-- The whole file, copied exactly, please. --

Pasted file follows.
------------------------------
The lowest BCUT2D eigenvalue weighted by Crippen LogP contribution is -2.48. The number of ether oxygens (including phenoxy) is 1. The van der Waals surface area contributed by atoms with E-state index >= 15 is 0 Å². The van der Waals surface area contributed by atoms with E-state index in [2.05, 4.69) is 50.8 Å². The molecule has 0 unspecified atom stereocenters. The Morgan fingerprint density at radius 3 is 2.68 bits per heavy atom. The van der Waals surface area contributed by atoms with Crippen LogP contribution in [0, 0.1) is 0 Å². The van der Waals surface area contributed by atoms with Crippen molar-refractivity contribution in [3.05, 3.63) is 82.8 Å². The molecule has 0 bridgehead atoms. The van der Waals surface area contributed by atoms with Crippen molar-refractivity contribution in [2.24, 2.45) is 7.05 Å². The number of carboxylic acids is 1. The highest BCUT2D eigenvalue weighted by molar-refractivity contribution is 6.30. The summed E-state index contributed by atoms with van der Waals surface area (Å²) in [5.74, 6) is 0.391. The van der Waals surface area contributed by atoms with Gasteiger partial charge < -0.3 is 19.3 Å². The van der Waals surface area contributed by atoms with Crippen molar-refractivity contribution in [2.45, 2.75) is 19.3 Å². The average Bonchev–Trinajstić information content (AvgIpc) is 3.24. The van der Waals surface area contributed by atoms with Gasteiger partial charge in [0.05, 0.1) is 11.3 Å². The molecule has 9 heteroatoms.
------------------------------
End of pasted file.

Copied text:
The lowest BCUT2D eigenvalue weighted by Crippen LogP contribution is -2.48. The number of ether oxygens (including phenoxy) is 1. The van der Waals surface area contributed by atoms with E-state index >= 15 is 0 Å². The van der Waals surface area contributed by atoms with E-state index in [2.05, 4.69) is 50.8 Å². The molecule has 0 unspecified atom stereocenters. The Morgan fingerprint density at radius 3 is 2.68 bits per heavy atom. The van der Waals surface area contributed by atoms with Crippen LogP contribution in [0, 0.1) is 0 Å². The van der Waals surface area contributed by atoms with Crippen molar-refractivity contribution in [3.05, 3.63) is 82.8 Å². The molecule has 0 bridgehead atoms. The van der Waals surface area contributed by atoms with Crippen molar-refractivity contribution in [2.24, 2.45) is 7.05 Å². The number of carboxylic acids is 1. The highest BCUT2D eigenvalue weighted by molar-refractivity contribution is 6.30. The summed E-state index contributed by atoms with van der Waals surface area (Å²) in [5.74, 6) is 0.391. The van der Waals surface area contributed by atoms with Gasteiger partial charge < -0.3 is 19.3 Å². The van der Waals surface area contributed by atoms with Crippen molar-refractivity contribution in [2.45, 2.75) is 19.3 Å². The average Bonchev–Trinajstić information content (AvgIpc) is 3.24. The van der Waals surface area contributed by atoms with Gasteiger partial charge in [0.05, 0.1) is 11.3 Å². The molecule has 9 heteroatoms.